Topographic maps ofthe Burroughs Glacier ice surface and the surrounding land surface from 1948 to 1990 were used to generate subglacial hydraulic head maps and compare esker paths to hydraulic gradients. Hydraulic gradient at the glacier bed is controlled predominantly by ice-surface slope, but it is also influenced by the slope of the glacier bed. Eskers at Burroughs Glacier have been observed forming in subglacial and englacial tunnels. Most of the eskers formed in subglacial stream tunnels oriented parallel to the calculated hydraulic gradient. Where the former ice-surface slope and slope of the bed do not coincide, the relative influence of these factors on esker paths is analyzed. One esker is oriented parallel to the land-surface contours and perpendicular to hydraulic head contours, implying an esker path controlled by the ice-surface slope. In another area, a set of subglacially engorged eskers trends perpendicular to the land contours (directly down the slope of the former glacier bed) and parallels the calculated hydraulic head contours. These eskers formed beneath thin ice in tunnels that were air-filled much of the time, and thus the slope of the glacier bed controlled the esker paths. In a third area where the hydraulic gradient and glacier bed slope in the same direction, a subglacially engorged esker trends down the land slope and the calculated hydraulic gradient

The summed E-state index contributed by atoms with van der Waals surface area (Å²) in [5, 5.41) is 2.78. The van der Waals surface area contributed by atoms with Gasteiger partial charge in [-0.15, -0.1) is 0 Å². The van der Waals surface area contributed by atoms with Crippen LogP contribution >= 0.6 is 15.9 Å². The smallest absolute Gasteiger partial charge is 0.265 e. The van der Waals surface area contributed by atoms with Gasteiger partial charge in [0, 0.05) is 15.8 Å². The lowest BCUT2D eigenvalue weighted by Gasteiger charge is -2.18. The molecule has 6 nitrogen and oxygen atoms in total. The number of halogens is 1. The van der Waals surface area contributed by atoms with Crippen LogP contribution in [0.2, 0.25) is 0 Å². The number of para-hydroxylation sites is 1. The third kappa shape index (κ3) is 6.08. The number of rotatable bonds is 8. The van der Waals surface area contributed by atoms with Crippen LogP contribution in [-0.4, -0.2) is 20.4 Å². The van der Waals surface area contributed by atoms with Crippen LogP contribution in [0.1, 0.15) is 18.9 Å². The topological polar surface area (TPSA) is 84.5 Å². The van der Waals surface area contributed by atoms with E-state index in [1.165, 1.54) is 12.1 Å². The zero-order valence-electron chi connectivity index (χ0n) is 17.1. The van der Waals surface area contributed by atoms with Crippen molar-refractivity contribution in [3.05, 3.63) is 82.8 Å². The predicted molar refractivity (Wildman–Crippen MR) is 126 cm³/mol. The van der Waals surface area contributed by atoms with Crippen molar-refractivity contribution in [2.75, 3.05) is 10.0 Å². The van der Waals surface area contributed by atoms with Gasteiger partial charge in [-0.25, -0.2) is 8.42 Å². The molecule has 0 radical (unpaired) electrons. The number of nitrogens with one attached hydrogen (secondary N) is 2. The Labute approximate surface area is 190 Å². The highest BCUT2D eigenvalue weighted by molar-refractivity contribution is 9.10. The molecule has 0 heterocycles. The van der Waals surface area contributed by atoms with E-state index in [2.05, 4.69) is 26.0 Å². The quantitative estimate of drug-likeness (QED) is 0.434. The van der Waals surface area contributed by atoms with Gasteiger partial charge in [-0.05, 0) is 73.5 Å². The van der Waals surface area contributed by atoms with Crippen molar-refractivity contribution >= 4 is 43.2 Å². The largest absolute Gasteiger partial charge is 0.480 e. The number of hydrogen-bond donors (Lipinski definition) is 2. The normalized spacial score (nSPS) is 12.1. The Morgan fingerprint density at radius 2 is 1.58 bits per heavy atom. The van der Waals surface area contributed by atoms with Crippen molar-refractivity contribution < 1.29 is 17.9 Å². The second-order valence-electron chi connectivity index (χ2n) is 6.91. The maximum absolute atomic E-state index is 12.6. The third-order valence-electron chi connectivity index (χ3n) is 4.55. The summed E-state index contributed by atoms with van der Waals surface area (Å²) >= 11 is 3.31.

Most of the eskers at Burroughs Glacier are <6 m high, are sharp crested, commonly cross small hills, and contain poorly sorted, poorly stratified gravel and sand. The lack of sedimentary structures implies high sediment influx rates to the ice tunnel during formation and/or rapid deposition late during esker formation. "Anticlinal" bedding is not common. An esker observed melting out of the ice was initially capped by flat fluvial terraces exhibiting a braided channel pattern. A sharp crest developed as the sediment slumped to either side of the ridge.

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